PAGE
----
The October 10 edition of the magazine Palladium published an item called The Transformations of Science. The following includes some of my thoughts on what the article stated, relating to the issue of trust in science. In 1660 the Royal Society was formed, and it adopted the motto Nullius in verba, which means take no one’s word for it. This was their version of how science should be carried out: check everything. The article notes that Thomas Hobbes objected, maybe because he was not a member of the Royal Society. Hobbes pointed out that not everyone could make such observations and stated claims should be derived mathematically from axioms. This raised a problem: who was supposed to make the relevant observations and who was supposed to rely on whom? Unstated was another issue: do we require procedures derived from axioms that allows calculations to get the results we need (the epistemic approach), or do we try to understand what is going on (the ontological approach)? This hounds modern quantum mechanics.
None of this produced benefit, however. Back then, science was a curiosity. There was public interest, particularly when the Leyden jar was developed. Apparently, a large number of people would join hands and one would touch the jar, when they would all get an electrical shock. Michael Faraday gave public demonstrations that filled halls and showed phenomena that probably seemed like magic. However, it would not be long before science got too complicated. People might come to see Faraday do some amazing things with electricity, but they would hardly come to watch the manipulation of Maxwell’s partial differential equations.
Nullius in verba implies everything should be re-examined and re-verified. That makes little sense. How many times do you have to check the melting point of benzoic acid? Accordingly, what we have now is settled science. This is the authoritative version, but that brings its own problems. Authority is a powerful resource, and before long politicians saw a point of using it to justify their decisions, and to maintain this, the state supplied money to keep it going. Science made an impact in WW I, and a hugely more important role in WW II. The provision of electrical appliances following Faraday and Maxwell, and the more startling appliances that depend on quantum mechanics, together with the development of modern medicine, have made us dependent on science. The problem with this is how is it “settled”? Giordano Bruno was burnt at the stake for daring to go against “settled” science. He supported Copernicus’ heliocentric theory, and how could anyone reject the settled conclusion that everything went around Earth? Fortunately for heretics like me, we have now developed a different approach: ignore the heresy.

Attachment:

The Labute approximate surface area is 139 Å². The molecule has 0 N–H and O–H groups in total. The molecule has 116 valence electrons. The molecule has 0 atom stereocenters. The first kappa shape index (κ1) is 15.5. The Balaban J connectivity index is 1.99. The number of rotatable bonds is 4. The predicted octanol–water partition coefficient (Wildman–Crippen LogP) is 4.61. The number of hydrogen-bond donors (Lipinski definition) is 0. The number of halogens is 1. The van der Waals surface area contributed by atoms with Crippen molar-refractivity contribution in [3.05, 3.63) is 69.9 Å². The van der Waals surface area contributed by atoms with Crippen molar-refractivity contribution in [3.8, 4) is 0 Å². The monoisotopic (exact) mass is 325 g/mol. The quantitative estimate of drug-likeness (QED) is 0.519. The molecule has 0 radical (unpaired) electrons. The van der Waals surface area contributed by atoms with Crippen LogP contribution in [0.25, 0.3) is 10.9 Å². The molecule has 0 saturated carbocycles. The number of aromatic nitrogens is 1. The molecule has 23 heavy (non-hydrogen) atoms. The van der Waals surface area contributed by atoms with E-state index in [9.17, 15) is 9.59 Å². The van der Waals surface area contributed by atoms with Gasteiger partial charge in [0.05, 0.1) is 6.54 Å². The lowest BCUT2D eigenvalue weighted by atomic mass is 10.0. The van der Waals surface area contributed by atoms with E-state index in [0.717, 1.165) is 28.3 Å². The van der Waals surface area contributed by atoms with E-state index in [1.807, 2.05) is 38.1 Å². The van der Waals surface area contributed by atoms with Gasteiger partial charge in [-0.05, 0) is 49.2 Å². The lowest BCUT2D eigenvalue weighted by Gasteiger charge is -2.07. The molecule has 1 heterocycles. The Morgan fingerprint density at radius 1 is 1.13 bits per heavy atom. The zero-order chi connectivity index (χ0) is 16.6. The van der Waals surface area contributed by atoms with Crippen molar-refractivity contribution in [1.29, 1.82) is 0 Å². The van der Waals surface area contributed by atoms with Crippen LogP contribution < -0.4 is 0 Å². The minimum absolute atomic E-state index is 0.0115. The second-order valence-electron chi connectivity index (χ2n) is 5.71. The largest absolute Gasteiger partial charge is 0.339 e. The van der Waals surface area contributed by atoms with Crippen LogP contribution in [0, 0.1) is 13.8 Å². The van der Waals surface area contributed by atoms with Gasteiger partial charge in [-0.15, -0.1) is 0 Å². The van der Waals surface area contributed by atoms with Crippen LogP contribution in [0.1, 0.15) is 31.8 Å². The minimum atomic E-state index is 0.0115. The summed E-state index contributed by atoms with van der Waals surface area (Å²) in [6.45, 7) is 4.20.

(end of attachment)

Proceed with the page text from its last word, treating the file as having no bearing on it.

Sometimes science is either not settled or does not give clean answers. The recent issue of mask-wearing is indicative. Politicians had to make decisions based on limited information. From the scientific view, if we restrict our thoughts solely to the virus, mask wearing cannot do harm (i.e. make viruses more likely to infect) as long as people handle the masks properly, whereas they might do good. They were, however, very unpopular and many people objected because the state made them do something. The reputation of science was also damaged.
We have a similar problem with climate change and the effect of greenhouse gases. The problem is the epistemic approach. You hear comments that the climate varies and the variations are due to “natural causes”. Worse, the population has expanded dramatically based on the availability of cheap energy, and in doing so it has locked in the need for it, at least in the short term. To stop burning fossil fuels today would lead to serious economic problems tomorrow; failure to stop today will lead to catastrophic economic problems for our great grandchildren. But politicians never think past the next election, or at least not sufficiently well to act on those thoughts. The scientists lose face because they cannot predict exactly what will happen. The population, however, cannot understand the concept of partial differential equations and cannot understand the consequences of a number of different effects that sometimes reinforce or sometimes cancel. The so-called Southern Oscillation is an example. The scientists know fine well what the causes are, but putting numbers to them and combining them well into the future is a probabilistic effort.
So, what does this article recommend? The first is a reconciliation between exploratory and authoritative elements. That requires changes in scientific practice and public comprehension. It argues some fields should disclaim authority partly or completely. It even suggests some scientific journals should ban authoritative articles. It suggests some parts of science should be shed off and rarely interact with other parts, thereby preventing premature consensus. It also suggests funding has to be restructured, with exploratory science removed from central funding, where authority and settled science resides.
So, what do I think this means. Feel free to offer your thoughts. I shall add more thoughts in a later post, mainly on the issue of “settled science”.